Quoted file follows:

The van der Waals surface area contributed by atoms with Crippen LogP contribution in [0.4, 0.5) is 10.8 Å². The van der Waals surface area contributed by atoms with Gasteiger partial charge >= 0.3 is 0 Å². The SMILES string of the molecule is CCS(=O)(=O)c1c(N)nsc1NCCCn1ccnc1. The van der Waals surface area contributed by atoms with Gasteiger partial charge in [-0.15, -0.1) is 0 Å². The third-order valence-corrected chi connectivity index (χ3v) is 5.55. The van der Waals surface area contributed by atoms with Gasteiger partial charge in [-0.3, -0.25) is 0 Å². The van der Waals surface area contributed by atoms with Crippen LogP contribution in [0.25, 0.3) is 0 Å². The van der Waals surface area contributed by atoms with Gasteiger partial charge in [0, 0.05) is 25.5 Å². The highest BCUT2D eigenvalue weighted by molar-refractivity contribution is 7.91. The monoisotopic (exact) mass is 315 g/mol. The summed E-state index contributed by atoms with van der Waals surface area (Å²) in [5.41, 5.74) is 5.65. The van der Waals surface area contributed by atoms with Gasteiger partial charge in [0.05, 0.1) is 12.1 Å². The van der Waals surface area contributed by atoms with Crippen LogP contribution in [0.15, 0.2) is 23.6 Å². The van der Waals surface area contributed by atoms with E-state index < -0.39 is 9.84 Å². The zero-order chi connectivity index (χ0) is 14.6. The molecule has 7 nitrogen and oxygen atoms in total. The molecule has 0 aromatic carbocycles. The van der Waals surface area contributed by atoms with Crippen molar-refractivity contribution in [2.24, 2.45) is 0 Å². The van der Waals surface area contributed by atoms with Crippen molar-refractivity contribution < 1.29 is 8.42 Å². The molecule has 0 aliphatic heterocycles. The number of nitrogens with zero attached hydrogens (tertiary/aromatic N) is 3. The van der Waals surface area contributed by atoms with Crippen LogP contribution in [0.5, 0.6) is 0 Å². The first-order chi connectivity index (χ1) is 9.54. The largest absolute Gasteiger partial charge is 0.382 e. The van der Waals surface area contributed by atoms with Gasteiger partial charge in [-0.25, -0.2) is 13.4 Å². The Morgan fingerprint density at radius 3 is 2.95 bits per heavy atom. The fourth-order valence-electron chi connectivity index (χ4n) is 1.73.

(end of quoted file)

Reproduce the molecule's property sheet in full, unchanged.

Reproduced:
The van der Waals surface area contributed by atoms with Crippen LogP contribution in [0.4, 0.5) is 10.8 Å². The van der Waals surface area contributed by atoms with Gasteiger partial charge >= 0.3 is 0 Å². The SMILES string of the molecule is CCS(=O)(=O)c1c(N)nsc1NCCCn1ccnc1. The van der Waals surface area contributed by atoms with Gasteiger partial charge in [-0.15, -0.1) is 0 Å². The third-order valence-corrected chi connectivity index (χ3v) is 5.55. The van der Waals surface area contributed by atoms with Gasteiger partial charge in [-0.3, -0.25) is 0 Å². The van der Waals surface area contributed by atoms with Crippen LogP contribution in [0.25, 0.3) is 0 Å². The van der Waals surface area contributed by atoms with Gasteiger partial charge in [0, 0.05) is 25.5 Å². The highest BCUT2D eigenvalue weighted by molar-refractivity contribution is 7.91. The monoisotopic (exact) mass is 315 g/mol. The summed E-state index contributed by atoms with van der Waals surface area (Å²) in [5.41, 5.74) is 5.65. The van der Waals surface area contributed by atoms with Gasteiger partial charge in [0.05, 0.1) is 12.1 Å². The van der Waals surface area contributed by atoms with Crippen LogP contribution in [0.15, 0.2) is 23.6 Å². The van der Waals surface area contributed by atoms with E-state index < -0.39 is 9.84 Å². The zero-order chi connectivity index (χ0) is 14.6. The molecule has 7 nitrogen and oxygen atoms in total. The molecule has 0 aromatic carbocycles. The van der Waals surface area contributed by atoms with Crippen molar-refractivity contribution in [2.24, 2.45) is 0 Å². The van der Waals surface area contributed by atoms with Crippen molar-refractivity contribution < 1.29 is 8.42 Å². The molecule has 0 aliphatic heterocycles. The number of nitrogens with zero attached hydrogens (tertiary/aromatic N) is 3. The van der Waals surface area contributed by atoms with Crippen LogP contribution in [0.5, 0.6) is 0 Å². The first-order chi connectivity index (χ1) is 9.54. The largest absolute Gasteiger partial charge is 0.382 e. The van der Waals surface area contributed by atoms with Gasteiger partial charge in [-0.25, -0.2) is 13.4 Å². The Morgan fingerprint density at radius 3 is 2.95 bits per heavy atom. The fourth-order valence-electron chi connectivity index (χ4n) is 1.73.